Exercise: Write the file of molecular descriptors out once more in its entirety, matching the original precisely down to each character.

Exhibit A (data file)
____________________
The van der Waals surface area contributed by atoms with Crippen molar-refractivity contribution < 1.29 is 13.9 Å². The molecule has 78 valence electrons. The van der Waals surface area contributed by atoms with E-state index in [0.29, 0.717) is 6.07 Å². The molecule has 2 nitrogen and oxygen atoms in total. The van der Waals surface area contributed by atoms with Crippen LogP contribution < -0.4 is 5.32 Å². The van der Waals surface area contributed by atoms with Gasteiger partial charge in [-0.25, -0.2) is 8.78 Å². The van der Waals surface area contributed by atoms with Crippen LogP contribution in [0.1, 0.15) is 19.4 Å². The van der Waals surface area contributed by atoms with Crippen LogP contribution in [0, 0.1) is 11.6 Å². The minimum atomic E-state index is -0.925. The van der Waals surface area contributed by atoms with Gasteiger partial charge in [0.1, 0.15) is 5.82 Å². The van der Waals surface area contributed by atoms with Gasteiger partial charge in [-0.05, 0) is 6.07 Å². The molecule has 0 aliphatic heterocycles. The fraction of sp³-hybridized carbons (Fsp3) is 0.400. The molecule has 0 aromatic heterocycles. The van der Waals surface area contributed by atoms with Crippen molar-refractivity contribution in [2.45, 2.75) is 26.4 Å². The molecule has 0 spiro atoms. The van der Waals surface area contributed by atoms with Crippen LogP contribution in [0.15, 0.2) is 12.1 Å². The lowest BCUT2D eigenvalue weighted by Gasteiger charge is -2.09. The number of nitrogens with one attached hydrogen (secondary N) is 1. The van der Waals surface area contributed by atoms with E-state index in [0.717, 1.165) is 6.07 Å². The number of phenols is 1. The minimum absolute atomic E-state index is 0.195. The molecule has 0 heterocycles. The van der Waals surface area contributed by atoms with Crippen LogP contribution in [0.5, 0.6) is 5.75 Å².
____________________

The van der Waals surface area contributed by atoms with Crippen molar-refractivity contribution < 1.29 is 13.9 Å². The molecule has 78 valence electrons. The van der Waals surface area contributed by atoms with E-state index in [0.29, 0.717) is 6.07 Å². The molecule has 2 nitrogen and oxygen atoms in total. The van der Waals surface area contributed by atoms with Crippen LogP contribution < -0.4 is 5.32 Å². The van der Waals surface area contributed by atoms with Gasteiger partial charge in [-0.25, -0.2) is 8.78 Å². The van der Waals surface area contributed by atoms with Crippen LogP contribution in [0.1, 0.15) is 19.4 Å². The van der Waals surface area contributed by atoms with Crippen LogP contribution in [0, 0.1) is 11.6 Å². The minimum atomic E-state index is -0.925. The van der Waals surface area contributed by atoms with Gasteiger partial charge in [0.1, 0.15) is 5.82 Å². The van der Waals surface area contributed by atoms with Gasteiger partial charge in [-0.05, 0) is 6.07 Å². The molecule has 0 aliphatic heterocycles. The fraction of sp³-hybridized carbons (Fsp3) is 0.400. The molecule has 0 aromatic heterocycles. The van der Waals surface area contributed by atoms with Crippen molar-refractivity contribution in [2.45, 2.75) is 26.4 Å². The molecule has 0 spiro atoms. The van der Waals surface area contributed by atoms with Crippen LogP contribution in [0.15, 0.2) is 12.1 Å². The lowest BCUT2D eigenvalue weighted by Gasteiger charge is -2.09. The number of nitrogens with one attached hydrogen (secondary N) is 1. The van der Waals surface area contributed by atoms with E-state index in [0.717, 1.165) is 6.07 Å². The number of phenols is 1. The minimum absolute atomic E-state index is 0.195. The molecule has 0 heterocycles. The van der Waals surface area contributed by atoms with Crippen LogP contribution in [0.5, 0.6) is 5.75 Å².